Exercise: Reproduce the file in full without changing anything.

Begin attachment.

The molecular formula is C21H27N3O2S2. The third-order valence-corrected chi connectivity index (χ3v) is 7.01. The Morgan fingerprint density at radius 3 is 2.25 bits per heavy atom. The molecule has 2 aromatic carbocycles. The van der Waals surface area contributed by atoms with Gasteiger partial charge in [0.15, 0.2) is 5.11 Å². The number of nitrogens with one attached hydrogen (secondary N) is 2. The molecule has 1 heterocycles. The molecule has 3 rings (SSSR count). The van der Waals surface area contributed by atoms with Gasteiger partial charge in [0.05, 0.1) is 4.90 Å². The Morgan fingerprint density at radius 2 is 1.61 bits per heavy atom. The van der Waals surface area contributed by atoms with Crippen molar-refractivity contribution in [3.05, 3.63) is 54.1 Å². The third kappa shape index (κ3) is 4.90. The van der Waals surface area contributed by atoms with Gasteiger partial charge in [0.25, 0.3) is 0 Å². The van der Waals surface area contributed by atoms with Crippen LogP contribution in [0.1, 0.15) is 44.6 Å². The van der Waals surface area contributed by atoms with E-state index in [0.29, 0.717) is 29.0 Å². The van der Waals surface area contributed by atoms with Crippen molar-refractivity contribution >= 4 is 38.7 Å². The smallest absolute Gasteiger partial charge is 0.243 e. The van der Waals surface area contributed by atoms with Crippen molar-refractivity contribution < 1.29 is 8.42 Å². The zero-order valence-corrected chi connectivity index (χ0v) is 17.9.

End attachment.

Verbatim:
The molecular formula is C21H27N3O2S2. The third-order valence-corrected chi connectivity index (χ3v) is 7.01. The Morgan fingerprint density at radius 3 is 2.25 bits per heavy atom. The molecule has 2 aromatic carbocycles. The van der Waals surface area contributed by atoms with Gasteiger partial charge in [0.15, 0.2) is 5.11 Å². The number of nitrogens with one attached hydrogen (secondary N) is 2. The molecule has 1 heterocycles. The molecule has 3 rings (SSSR count). The van der Waals surface area contributed by atoms with Gasteiger partial charge in [0.05, 0.1) is 4.90 Å². The Morgan fingerprint density at radius 2 is 1.61 bits per heavy atom. The van der Waals surface area contributed by atoms with Crippen molar-refractivity contribution in [3.05, 3.63) is 54.1 Å². The third kappa shape index (κ3) is 4.90. The van der Waals surface area contributed by atoms with Gasteiger partial charge in [0.25, 0.3) is 0 Å². The van der Waals surface area contributed by atoms with Crippen LogP contribution in [0.1, 0.15) is 44.6 Å². The van der Waals surface area contributed by atoms with E-state index in [0.29, 0.717) is 29.0 Å². The van der Waals surface area contributed by atoms with Crippen molar-refractivity contribution >= 4 is 38.7 Å². The smallest absolute Gasteiger partial charge is 0.243 e. The van der Waals surface area contributed by atoms with Crippen molar-refractivity contribution < 1.29 is 8.42 Å². The zero-order valence-corrected chi connectivity index (χ0v) is 17.9.